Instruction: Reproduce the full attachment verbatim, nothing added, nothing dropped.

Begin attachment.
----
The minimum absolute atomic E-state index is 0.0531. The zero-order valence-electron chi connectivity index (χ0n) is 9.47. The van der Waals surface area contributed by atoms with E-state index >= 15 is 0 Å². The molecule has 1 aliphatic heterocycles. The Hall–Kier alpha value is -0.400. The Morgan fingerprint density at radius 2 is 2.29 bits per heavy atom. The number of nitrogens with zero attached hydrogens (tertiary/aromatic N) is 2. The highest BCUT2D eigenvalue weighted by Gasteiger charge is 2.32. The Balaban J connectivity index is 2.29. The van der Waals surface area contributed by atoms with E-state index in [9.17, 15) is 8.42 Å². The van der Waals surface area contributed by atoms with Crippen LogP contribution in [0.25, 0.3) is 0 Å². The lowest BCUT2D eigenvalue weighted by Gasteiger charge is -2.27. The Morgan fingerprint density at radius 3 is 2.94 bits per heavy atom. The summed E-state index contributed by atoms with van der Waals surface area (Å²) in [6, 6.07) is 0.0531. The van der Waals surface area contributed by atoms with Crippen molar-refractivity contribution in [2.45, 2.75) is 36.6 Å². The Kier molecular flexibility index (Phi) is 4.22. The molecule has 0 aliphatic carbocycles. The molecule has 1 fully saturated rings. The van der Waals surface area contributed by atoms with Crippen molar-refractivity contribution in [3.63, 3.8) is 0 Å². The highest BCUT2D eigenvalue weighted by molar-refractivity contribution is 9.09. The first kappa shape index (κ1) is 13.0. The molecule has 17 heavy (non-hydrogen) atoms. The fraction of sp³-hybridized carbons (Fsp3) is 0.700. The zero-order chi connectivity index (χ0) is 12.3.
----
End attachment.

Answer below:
The minimum absolute atomic E-state index is 0.0531. The zero-order valence-electron chi connectivity index (χ0n) is 9.47. The van der Waals surface area contributed by atoms with E-state index >= 15 is 0 Å². The molecule has 1 aliphatic heterocycles. The Hall–Kier alpha value is -0.400. The Morgan fingerprint density at radius 2 is 2.29 bits per heavy atom. The number of nitrogens with zero attached hydrogens (tertiary/aromatic N) is 2. The highest BCUT2D eigenvalue weighted by Gasteiger charge is 2.32. The Balaban J connectivity index is 2.29. The van der Waals surface area contributed by atoms with E-state index in [9.17, 15) is 8.42 Å². The van der Waals surface area contributed by atoms with Crippen LogP contribution in [0.25, 0.3) is 0 Å². The lowest BCUT2D eigenvalue weighted by Gasteiger charge is -2.27. The Morgan fingerprint density at radius 3 is 2.94 bits per heavy atom. The summed E-state index contributed by atoms with van der Waals surface area (Å²) in [6, 6.07) is 0.0531. The van der Waals surface area contributed by atoms with Crippen molar-refractivity contribution in [2.45, 2.75) is 36.6 Å². The Kier molecular flexibility index (Phi) is 4.22. The molecule has 0 aliphatic carbocycles. The molecule has 1 fully saturated rings. The van der Waals surface area contributed by atoms with Crippen molar-refractivity contribution in [3.63, 3.8) is 0 Å². The highest BCUT2D eigenvalue weighted by molar-refractivity contribution is 9.09. The first kappa shape index (κ1) is 13.0. The molecule has 17 heavy (non-hydrogen) atoms. The fraction of sp³-hybridized carbons (Fsp3) is 0.700. The zero-order chi connectivity index (χ0) is 12.3.